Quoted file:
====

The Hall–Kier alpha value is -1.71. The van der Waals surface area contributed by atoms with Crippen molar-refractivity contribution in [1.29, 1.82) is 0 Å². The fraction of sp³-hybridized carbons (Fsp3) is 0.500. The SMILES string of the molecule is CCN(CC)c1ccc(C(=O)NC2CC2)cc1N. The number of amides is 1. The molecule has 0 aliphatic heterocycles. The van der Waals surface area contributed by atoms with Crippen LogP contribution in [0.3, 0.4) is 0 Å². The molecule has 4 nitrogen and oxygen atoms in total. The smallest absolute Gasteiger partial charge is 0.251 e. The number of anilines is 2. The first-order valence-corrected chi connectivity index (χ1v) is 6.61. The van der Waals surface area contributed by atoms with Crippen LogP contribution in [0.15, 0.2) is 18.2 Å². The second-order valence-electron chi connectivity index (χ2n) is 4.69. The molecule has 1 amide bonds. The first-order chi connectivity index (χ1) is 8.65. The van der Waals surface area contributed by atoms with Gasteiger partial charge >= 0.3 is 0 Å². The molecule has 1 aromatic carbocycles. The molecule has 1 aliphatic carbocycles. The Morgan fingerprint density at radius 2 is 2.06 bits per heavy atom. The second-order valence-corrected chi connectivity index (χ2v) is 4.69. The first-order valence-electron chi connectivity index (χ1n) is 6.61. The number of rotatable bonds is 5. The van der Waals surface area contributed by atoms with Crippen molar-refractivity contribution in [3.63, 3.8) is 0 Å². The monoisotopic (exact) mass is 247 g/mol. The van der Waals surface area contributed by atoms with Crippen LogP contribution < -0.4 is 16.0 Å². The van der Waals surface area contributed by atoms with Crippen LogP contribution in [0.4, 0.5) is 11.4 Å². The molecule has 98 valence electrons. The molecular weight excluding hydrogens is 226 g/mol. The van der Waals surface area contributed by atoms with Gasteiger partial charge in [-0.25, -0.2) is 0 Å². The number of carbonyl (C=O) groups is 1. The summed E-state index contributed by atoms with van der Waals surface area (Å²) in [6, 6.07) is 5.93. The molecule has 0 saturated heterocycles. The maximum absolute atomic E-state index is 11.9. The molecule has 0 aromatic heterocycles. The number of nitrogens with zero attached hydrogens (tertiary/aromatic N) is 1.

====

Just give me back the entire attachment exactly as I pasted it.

The Hall–Kier alpha value is -1.71. The van der Waals surface area contributed by atoms with Crippen molar-refractivity contribution in [1.29, 1.82) is 0 Å². The fraction of sp³-hybridized carbons (Fsp3) is 0.500. The SMILES string of the molecule is CCN(CC)c1ccc(C(=O)NC2CC2)cc1N. The number of amides is 1. The molecule has 0 aliphatic heterocycles. The van der Waals surface area contributed by atoms with Crippen LogP contribution in [0.3, 0.4) is 0 Å². The molecule has 4 nitrogen and oxygen atoms in total. The smallest absolute Gasteiger partial charge is 0.251 e. The number of anilines is 2. The first-order valence-corrected chi connectivity index (χ1v) is 6.61. The van der Waals surface area contributed by atoms with Crippen LogP contribution in [0.15, 0.2) is 18.2 Å². The second-order valence-electron chi connectivity index (χ2n) is 4.69. The molecule has 1 amide bonds. The first-order chi connectivity index (χ1) is 8.65. The van der Waals surface area contributed by atoms with Gasteiger partial charge >= 0.3 is 0 Å². The molecule has 1 aromatic carbocycles. The molecule has 1 aliphatic carbocycles. The Morgan fingerprint density at radius 2 is 2.06 bits per heavy atom. The second-order valence-corrected chi connectivity index (χ2v) is 4.69. The first-order valence-electron chi connectivity index (χ1n) is 6.61. The number of rotatable bonds is 5. The van der Waals surface area contributed by atoms with Crippen molar-refractivity contribution in [3.63, 3.8) is 0 Å². The monoisotopic (exact) mass is 247 g/mol. The van der Waals surface area contributed by atoms with Crippen LogP contribution < -0.4 is 16.0 Å². The van der Waals surface area contributed by atoms with Crippen LogP contribution in [0.4, 0.5) is 11.4 Å². The molecule has 98 valence electrons. The molecular weight excluding hydrogens is 226 g/mol. The van der Waals surface area contributed by atoms with Gasteiger partial charge in [-0.25, -0.2) is 0 Å². The number of carbonyl (C=O) groups is 1. The summed E-state index contributed by atoms with van der Waals surface area (Å²) in [6, 6.07) is 5.93. The molecule has 0 saturated heterocycles. The maximum absolute atomic E-state index is 11.9. The molecule has 0 aromatic heterocycles. The number of nitrogens with zero attached hydrogens (tertiary/aromatic N) is 1.